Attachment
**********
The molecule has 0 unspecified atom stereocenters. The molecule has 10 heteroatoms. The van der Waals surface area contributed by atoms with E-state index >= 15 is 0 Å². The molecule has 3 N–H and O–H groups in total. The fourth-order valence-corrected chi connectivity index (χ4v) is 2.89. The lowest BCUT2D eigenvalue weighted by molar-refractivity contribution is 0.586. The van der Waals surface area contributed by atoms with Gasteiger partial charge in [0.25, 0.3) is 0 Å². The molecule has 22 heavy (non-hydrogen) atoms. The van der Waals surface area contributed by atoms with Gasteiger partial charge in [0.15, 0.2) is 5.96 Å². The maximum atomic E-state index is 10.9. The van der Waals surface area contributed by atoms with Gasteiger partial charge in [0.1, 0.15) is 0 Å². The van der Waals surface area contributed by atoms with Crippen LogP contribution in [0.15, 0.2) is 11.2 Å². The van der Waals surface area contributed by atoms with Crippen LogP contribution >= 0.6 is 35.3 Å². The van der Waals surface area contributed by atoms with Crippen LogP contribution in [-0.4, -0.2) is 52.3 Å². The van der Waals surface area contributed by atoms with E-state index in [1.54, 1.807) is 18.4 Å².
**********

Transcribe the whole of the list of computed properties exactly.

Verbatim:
The molecule has 0 unspecified atom stereocenters. The molecule has 10 heteroatoms. The van der Waals surface area contributed by atoms with E-state index >= 15 is 0 Å². The molecule has 3 N–H and O–H groups in total. The fourth-order valence-corrected chi connectivity index (χ4v) is 2.89. The lowest BCUT2D eigenvalue weighted by molar-refractivity contribution is 0.586. The van der Waals surface area contributed by atoms with Gasteiger partial charge in [0.25, 0.3) is 0 Å². The molecule has 22 heavy (non-hydrogen) atoms. The van der Waals surface area contributed by atoms with Gasteiger partial charge in [0.15, 0.2) is 5.96 Å². The maximum atomic E-state index is 10.9. The van der Waals surface area contributed by atoms with Gasteiger partial charge in [0.1, 0.15) is 0 Å². The van der Waals surface area contributed by atoms with Crippen LogP contribution in [0.15, 0.2) is 11.2 Å². The van der Waals surface area contributed by atoms with Crippen LogP contribution >= 0.6 is 35.3 Å². The van der Waals surface area contributed by atoms with Crippen LogP contribution in [-0.4, -0.2) is 52.3 Å². The van der Waals surface area contributed by atoms with E-state index in [1.54, 1.807) is 18.4 Å².